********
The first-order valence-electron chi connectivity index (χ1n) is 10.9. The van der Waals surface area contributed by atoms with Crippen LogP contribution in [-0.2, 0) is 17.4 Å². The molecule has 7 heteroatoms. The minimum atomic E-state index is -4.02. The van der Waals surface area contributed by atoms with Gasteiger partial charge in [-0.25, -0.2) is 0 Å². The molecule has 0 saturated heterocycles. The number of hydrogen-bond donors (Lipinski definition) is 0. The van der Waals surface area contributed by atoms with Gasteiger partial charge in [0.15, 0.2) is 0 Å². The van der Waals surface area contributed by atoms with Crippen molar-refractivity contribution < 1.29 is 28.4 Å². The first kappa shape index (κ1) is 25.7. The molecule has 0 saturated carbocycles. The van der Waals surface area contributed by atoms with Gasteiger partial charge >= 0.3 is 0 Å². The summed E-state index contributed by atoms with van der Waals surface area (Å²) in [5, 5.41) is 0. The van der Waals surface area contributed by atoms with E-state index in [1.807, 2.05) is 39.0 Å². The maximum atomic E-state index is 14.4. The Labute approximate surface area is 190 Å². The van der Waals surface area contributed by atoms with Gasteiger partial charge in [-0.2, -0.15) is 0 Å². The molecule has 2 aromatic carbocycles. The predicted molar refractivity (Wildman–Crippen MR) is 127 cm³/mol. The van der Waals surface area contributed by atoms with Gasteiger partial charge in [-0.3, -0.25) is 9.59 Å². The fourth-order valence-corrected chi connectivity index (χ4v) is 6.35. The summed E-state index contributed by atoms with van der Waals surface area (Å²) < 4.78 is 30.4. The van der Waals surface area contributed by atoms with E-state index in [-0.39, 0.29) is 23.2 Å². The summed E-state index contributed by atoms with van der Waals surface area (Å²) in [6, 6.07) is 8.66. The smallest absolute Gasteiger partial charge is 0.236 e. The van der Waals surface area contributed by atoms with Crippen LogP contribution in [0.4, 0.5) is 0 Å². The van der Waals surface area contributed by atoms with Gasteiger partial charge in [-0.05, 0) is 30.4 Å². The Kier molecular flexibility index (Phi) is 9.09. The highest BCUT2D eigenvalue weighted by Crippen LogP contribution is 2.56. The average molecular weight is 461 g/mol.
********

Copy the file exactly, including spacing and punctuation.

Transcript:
The first-order valence-electron chi connectivity index (χ1n) is 10.9. The van der Waals surface area contributed by atoms with Crippen LogP contribution in [-0.2, 0) is 17.4 Å². The molecule has 7 heteroatoms. The minimum atomic E-state index is -4.02. The van der Waals surface area contributed by atoms with Gasteiger partial charge in [-0.25, -0.2) is 0 Å². The molecule has 0 saturated heterocycles. The number of hydrogen-bond donors (Lipinski definition) is 0. The van der Waals surface area contributed by atoms with Gasteiger partial charge in [0.15, 0.2) is 0 Å². The van der Waals surface area contributed by atoms with Crippen molar-refractivity contribution < 1.29 is 28.4 Å². The first kappa shape index (κ1) is 25.7. The molecule has 0 saturated carbocycles. The van der Waals surface area contributed by atoms with Gasteiger partial charge >= 0.3 is 0 Å². The summed E-state index contributed by atoms with van der Waals surface area (Å²) in [5, 5.41) is 0. The van der Waals surface area contributed by atoms with E-state index in [1.807, 2.05) is 39.0 Å². The maximum atomic E-state index is 14.4. The Labute approximate surface area is 190 Å². The van der Waals surface area contributed by atoms with Gasteiger partial charge in [-0.2, -0.15) is 0 Å². The molecule has 2 aromatic carbocycles. The predicted molar refractivity (Wildman–Crippen MR) is 127 cm³/mol. The van der Waals surface area contributed by atoms with Gasteiger partial charge in [-0.3, -0.25) is 9.59 Å². The fourth-order valence-corrected chi connectivity index (χ4v) is 6.35. The summed E-state index contributed by atoms with van der Waals surface area (Å²) < 4.78 is 30.4. The van der Waals surface area contributed by atoms with E-state index in [-0.39, 0.29) is 23.2 Å². The summed E-state index contributed by atoms with van der Waals surface area (Å²) in [6, 6.07) is 8.66. The smallest absolute Gasteiger partial charge is 0.236 e. The van der Waals surface area contributed by atoms with Crippen LogP contribution in [0.4, 0.5) is 0 Å². The van der Waals surface area contributed by atoms with Gasteiger partial charge in [-0.05, 0) is 30.4 Å². The Kier molecular flexibility index (Phi) is 9.09. The highest BCUT2D eigenvalue weighted by Crippen LogP contribution is 2.56. The average molecular weight is 461 g/mol.